Published on: 2 April 2013 | Last updated: 8 February 2017
This article has been updated (in March 2016) to reflect recent changes to eurostar’s bike carriage services. It’s always a good idea to check what I say against the eurostar website eurostar.com:Travelling with your bike on Eurostar for updates on conditions and charges.
eurostar offer a quick and convenient link with mainland Europe. Taking your bike on a eurostar train isn’t as simple as taking it on other UK trains, and it’s also expensive when compared with other train services. If you’ve never done it before it can seem very complicated, but really taking your bike on eurostar is pretty straightforward and certainly no more complicated than taking it on a plane.
This guide will tell you what you need to know and what you need to do.
Unless you have a folding bike that folds up to less than 85cm long you have three basic options:
- put your bike into your own bag or box
- use a box provided by eurostar
- book a space for an undismantled bike
Bikes in bags
If you’re looking to change to catch a TGV service to Marseille and southern France, then putting your bike into a bag is pretty much your only option. For other destinations in France and elsewhere in Europe there are trains with bike carriage facilities, but carrying your bike in a bag will give you a wider choice of trains.
Using the eurostar boxes
According to EuroDespatch (who run the bike and luggage transport service) you will need to remove the wheels, seatpost/saddle, handlebars and pedals. They will have a set of tools at the London Saint Pancras and Paris (and, I am assuming, at the other stations —but if in doubt, check). It’s probably a good idea to check, before you set out, that you can undo your pedals.
The boxed transport service is currently in addition to the normal bike transport service for undismantled bikes. eurostar are in the process of introducing new trains as well as refurbishing the old one. I don’t know whether this will lead to any reduction in the number of spaces for undismantled bikes.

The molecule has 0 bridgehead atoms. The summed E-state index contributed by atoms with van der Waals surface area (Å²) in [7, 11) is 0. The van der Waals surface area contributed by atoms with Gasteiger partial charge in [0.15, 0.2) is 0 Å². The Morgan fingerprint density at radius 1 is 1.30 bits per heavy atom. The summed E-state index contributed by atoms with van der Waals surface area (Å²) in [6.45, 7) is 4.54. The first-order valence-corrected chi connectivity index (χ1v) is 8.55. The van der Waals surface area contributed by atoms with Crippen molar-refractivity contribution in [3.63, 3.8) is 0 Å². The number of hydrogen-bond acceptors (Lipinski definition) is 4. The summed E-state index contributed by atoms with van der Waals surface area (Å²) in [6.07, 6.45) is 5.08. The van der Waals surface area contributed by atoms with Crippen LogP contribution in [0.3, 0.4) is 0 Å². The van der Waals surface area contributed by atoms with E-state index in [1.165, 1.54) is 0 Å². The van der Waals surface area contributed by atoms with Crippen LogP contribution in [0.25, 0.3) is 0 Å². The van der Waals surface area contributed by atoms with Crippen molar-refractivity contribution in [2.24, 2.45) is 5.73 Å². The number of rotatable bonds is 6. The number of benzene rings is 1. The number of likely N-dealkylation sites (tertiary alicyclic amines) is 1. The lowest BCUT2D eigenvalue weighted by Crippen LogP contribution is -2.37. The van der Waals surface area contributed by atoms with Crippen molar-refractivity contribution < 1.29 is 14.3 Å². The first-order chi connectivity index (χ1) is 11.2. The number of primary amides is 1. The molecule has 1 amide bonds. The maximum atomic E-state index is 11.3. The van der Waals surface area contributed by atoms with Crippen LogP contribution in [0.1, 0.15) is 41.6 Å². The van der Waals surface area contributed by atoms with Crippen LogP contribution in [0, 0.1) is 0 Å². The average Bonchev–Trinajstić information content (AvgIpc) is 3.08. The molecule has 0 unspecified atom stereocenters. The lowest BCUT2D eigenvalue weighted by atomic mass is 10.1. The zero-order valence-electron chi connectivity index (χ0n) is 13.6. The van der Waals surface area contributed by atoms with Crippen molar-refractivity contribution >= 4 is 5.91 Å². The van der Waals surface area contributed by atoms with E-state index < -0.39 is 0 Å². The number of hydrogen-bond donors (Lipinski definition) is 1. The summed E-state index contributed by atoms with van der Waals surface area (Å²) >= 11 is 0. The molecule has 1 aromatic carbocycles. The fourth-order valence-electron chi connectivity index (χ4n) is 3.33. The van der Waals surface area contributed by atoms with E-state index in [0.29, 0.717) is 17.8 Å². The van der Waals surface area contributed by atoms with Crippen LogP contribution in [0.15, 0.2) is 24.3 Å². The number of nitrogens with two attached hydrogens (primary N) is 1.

If you book your place in advance it costs Â£30. Provided that you turn up on time, your bike travels on the same train as you do (or your bike might even get there before you. I’ve put that in bold because there’s a lot of misinformation out there.
You can also turn up on the day and pay Â£25 – but then your bike will travel on the next available train, which on a busy day might mean a long wait. Here’s what eurostar say:
“ While weâll always do our best to make sure your bike travels on your train, please note that spaces are subject to availability. We guarantee that your bike will arrive at its destination station with 24 hours. ”
Going via Lille
Eurostar have recently made a couple of improvements to the service. The first is that you can now use it if you want to go to Lille – this opens up the option of taking an onward train from Lille rather than having to change stations in Paris. The second is that the booking ‘window’ for bike spaces is now the same as for tickets: it used to be that the tickets were available four months in advance while the bike spaces could only be booked two months in advance – so you can check whether there are bike spaces available before you click the confirm button to buy the tickets.
The step-by-step guide
Step One – book your space